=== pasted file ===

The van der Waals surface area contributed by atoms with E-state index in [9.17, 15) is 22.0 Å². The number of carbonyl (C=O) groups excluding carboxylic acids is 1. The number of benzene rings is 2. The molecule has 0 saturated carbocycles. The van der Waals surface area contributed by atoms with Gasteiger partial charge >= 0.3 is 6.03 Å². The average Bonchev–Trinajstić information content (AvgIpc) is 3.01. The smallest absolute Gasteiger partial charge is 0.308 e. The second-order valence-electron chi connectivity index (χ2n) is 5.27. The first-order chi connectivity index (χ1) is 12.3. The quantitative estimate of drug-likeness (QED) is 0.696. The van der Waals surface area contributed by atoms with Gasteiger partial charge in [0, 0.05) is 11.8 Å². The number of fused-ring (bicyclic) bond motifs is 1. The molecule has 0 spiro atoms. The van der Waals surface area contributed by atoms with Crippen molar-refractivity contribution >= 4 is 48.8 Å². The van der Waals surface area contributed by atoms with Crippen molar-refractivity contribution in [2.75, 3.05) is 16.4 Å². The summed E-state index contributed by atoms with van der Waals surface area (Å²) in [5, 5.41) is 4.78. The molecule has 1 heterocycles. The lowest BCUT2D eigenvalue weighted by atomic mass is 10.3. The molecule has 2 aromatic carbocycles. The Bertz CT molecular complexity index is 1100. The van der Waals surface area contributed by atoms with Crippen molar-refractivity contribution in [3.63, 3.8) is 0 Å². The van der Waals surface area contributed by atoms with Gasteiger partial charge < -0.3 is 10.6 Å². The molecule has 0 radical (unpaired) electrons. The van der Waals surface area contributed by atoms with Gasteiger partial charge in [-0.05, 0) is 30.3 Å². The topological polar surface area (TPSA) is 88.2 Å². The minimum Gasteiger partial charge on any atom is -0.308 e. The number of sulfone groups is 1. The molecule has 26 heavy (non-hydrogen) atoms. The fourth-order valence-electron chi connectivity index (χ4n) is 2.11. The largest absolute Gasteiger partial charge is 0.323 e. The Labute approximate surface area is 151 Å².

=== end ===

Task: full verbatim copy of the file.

The van der Waals surface area contributed by atoms with E-state index in [9.17, 15) is 22.0 Å². The number of carbonyl (C=O) groups excluding carboxylic acids is 1. The number of benzene rings is 2. The molecule has 0 saturated carbocycles. The van der Waals surface area contributed by atoms with Gasteiger partial charge >= 0.3 is 6.03 Å². The average Bonchev–Trinajstić information content (AvgIpc) is 3.01. The smallest absolute Gasteiger partial charge is 0.308 e. The second-order valence-electron chi connectivity index (χ2n) is 5.27. The first-order chi connectivity index (χ1) is 12.3. The quantitative estimate of drug-likeness (QED) is 0.696. The van der Waals surface area contributed by atoms with Gasteiger partial charge in [0, 0.05) is 11.8 Å². The number of fused-ring (bicyclic) bond motifs is 1. The molecule has 0 spiro atoms. The van der Waals surface area contributed by atoms with Crippen molar-refractivity contribution >= 4 is 48.8 Å². The van der Waals surface area contributed by atoms with Crippen molar-refractivity contribution in [2.75, 3.05) is 16.4 Å². The summed E-state index contributed by atoms with van der Waals surface area (Å²) in [5, 5.41) is 4.78. The molecule has 1 heterocycles. The lowest BCUT2D eigenvalue weighted by atomic mass is 10.3. The molecule has 2 aromatic carbocycles. The Bertz CT molecular complexity index is 1100. The van der Waals surface area contributed by atoms with Crippen molar-refractivity contribution in [3.63, 3.8) is 0 Å². The van der Waals surface area contributed by atoms with Gasteiger partial charge < -0.3 is 10.6 Å². The molecule has 0 radical (unpaired) electrons. The van der Waals surface area contributed by atoms with Gasteiger partial charge in [-0.05, 0) is 30.3 Å². The topological polar surface area (TPSA) is 88.2 Å². The minimum Gasteiger partial charge on any atom is -0.308 e. The number of sulfone groups is 1. The molecule has 26 heavy (non-hydrogen) atoms. The fourth-order valence-electron chi connectivity index (χ4n) is 2.11. The largest absolute Gasteiger partial charge is 0.323 e. The Labute approximate surface area is 151 Å².